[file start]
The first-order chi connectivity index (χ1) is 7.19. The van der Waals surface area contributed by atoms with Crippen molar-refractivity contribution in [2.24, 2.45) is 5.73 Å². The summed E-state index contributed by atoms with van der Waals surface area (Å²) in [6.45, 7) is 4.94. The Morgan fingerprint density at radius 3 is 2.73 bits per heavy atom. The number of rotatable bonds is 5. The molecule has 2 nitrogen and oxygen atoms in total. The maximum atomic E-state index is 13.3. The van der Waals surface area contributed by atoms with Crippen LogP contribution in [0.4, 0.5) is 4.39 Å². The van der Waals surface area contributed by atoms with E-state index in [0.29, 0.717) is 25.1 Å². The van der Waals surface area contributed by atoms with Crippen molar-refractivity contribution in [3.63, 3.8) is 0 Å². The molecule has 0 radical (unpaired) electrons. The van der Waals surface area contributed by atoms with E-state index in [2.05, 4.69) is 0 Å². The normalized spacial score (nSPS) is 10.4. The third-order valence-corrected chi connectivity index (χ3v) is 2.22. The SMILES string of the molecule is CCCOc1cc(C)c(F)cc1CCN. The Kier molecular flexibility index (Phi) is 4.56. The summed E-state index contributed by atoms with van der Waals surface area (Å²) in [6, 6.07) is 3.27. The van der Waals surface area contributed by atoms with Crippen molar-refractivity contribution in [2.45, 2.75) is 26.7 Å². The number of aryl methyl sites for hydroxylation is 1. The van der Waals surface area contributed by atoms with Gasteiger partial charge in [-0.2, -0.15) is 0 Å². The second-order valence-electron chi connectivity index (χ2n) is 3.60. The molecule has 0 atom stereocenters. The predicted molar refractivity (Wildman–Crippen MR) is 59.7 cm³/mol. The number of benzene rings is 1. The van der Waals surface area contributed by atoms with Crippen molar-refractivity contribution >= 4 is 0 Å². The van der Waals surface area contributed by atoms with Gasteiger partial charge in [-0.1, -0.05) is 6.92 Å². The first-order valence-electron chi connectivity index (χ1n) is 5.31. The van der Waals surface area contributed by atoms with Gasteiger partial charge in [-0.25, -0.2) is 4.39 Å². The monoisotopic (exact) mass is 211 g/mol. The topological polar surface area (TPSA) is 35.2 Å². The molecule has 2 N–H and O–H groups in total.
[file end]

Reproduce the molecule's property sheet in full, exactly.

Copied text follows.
The first-order chi connectivity index (χ1) is 7.19. The van der Waals surface area contributed by atoms with Crippen molar-refractivity contribution in [2.24, 2.45) is 5.73 Å². The summed E-state index contributed by atoms with van der Waals surface area (Å²) in [6.45, 7) is 4.94. The Morgan fingerprint density at radius 3 is 2.73 bits per heavy atom. The number of rotatable bonds is 5. The molecule has 2 nitrogen and oxygen atoms in total. The maximum atomic E-state index is 13.3. The van der Waals surface area contributed by atoms with Crippen LogP contribution in [0.4, 0.5) is 4.39 Å². The van der Waals surface area contributed by atoms with E-state index in [0.29, 0.717) is 25.1 Å². The van der Waals surface area contributed by atoms with Crippen molar-refractivity contribution in [3.63, 3.8) is 0 Å². The molecule has 0 radical (unpaired) electrons. The van der Waals surface area contributed by atoms with E-state index in [2.05, 4.69) is 0 Å². The normalized spacial score (nSPS) is 10.4. The third-order valence-corrected chi connectivity index (χ3v) is 2.22. The SMILES string of the molecule is CCCOc1cc(C)c(F)cc1CCN. The Kier molecular flexibility index (Phi) is 4.56. The summed E-state index contributed by atoms with van der Waals surface area (Å²) in [6, 6.07) is 3.27. The van der Waals surface area contributed by atoms with Crippen molar-refractivity contribution in [2.45, 2.75) is 26.7 Å². The number of aryl methyl sites for hydroxylation is 1. The van der Waals surface area contributed by atoms with Gasteiger partial charge in [-0.2, -0.15) is 0 Å². The second-order valence-electron chi connectivity index (χ2n) is 3.60. The molecule has 0 atom stereocenters. The predicted molar refractivity (Wildman–Crippen MR) is 59.7 cm³/mol. The number of benzene rings is 1. The van der Waals surface area contributed by atoms with Crippen molar-refractivity contribution >= 4 is 0 Å². The van der Waals surface area contributed by atoms with Gasteiger partial charge in [-0.1, -0.05) is 6.92 Å². The first-order valence-electron chi connectivity index (χ1n) is 5.31. The van der Waals surface area contributed by atoms with Gasteiger partial charge in [-0.25, -0.2) is 4.39 Å². The monoisotopic (exact) mass is 211 g/mol. The topological polar surface area (TPSA) is 35.2 Å². The molecule has 2 N–H and O–H groups in total.